Is the Flaka the next move on your bucket list? Former freestyle PWA World Champion and last year’s number 3 in the EFPT overall ranking, explains in the following windsurfing tutorial the main tips for the Flaka, what’s an important basic freestyle move.

With the take-off being so key, I give you my insights why a good Carve jibe will help you progress faster in the Flaka. With the use of unique drone angles, I further give you an inside tip on how the apparent wind will influence the Flaka & many other maneuvers in windsurfing. So even if you are not going for the Flaka next year there are a few things to learn in this clip that are not related only to the Flaka. Dieter van der Eyken

The Belgian talks about the wind situation, the perfect take off angle, the foot work, the sail position, the knee angle, the timing  and much more. Dieter works full time as a freelance windsurfing coach and exactly knows the key points of the Flaka. If the online tutorial will not help you to learn the Flaka you can join one of Dieter’s windsurfing camps or even a private lesson.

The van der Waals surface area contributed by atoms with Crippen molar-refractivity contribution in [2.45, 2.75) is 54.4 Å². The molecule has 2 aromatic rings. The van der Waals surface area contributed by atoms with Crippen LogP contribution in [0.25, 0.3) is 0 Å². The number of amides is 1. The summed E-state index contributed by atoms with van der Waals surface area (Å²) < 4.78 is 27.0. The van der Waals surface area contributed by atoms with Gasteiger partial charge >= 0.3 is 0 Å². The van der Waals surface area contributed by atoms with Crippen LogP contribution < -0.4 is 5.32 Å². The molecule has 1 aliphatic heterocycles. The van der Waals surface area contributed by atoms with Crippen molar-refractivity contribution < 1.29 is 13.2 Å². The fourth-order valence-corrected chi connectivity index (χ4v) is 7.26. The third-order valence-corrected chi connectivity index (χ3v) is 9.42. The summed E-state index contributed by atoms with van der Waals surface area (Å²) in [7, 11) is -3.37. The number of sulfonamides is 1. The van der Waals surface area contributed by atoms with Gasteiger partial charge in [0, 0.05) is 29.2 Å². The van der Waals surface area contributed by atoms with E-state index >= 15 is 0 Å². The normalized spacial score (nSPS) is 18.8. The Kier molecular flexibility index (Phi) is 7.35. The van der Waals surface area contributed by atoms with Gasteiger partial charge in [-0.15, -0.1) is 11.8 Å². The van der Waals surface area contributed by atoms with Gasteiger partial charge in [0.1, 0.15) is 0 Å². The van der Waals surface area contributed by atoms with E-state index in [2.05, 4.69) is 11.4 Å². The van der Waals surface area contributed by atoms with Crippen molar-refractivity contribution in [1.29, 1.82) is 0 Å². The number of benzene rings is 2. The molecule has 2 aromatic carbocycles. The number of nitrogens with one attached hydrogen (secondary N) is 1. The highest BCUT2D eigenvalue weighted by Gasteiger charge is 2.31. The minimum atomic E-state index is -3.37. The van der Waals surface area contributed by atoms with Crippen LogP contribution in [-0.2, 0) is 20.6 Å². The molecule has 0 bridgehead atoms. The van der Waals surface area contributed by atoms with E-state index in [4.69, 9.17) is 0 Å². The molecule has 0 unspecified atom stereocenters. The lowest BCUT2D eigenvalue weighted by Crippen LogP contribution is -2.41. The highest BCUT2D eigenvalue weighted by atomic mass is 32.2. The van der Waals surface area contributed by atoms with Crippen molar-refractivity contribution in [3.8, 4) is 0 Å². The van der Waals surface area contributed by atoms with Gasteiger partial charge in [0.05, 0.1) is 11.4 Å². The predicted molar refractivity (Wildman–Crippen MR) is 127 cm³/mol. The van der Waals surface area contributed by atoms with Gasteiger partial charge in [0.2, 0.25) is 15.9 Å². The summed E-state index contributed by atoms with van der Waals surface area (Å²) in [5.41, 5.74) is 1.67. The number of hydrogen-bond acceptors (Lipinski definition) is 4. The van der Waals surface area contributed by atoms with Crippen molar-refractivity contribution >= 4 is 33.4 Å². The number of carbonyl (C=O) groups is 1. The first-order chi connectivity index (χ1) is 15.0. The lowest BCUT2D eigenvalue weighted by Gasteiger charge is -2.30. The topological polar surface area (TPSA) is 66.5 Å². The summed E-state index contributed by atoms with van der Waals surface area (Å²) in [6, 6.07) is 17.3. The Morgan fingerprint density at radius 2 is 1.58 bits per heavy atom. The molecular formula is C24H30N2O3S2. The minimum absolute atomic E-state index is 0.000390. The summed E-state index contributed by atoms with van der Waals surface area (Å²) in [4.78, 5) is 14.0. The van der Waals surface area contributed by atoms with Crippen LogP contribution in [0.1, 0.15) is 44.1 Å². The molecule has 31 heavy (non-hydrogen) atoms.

The Flaka – A windsurfing tutorial by Belgian windsurfing pro Dieter van der Eyken

More about the Flaka:

the US American freestyle windsurfer has invented the Swayze, a flat water Taka, and has landed the move in Podersdorf (Lake Neusiedl) during the PWA freestyle qualifier in April 2002. Later the name has been changed to Flaka. A few years earlier Japanese windsurfer Takaharu “Taka” Kamaguchi has invented the Taka, a wave aerial 360ty. Nowadays the top wave windsurfing pros try to land double Takas. The freestyle windsurfers are able to stick double, triple or quadruple Flakas. They combine Flakas with Shakas, Spinloops with Flakas, Flakas with Future, land Flakas switch, fully in the air, one handed, no handed, with Cana Brava or Diablo rotations. The invention of that move opened the door for many new freestyle combos.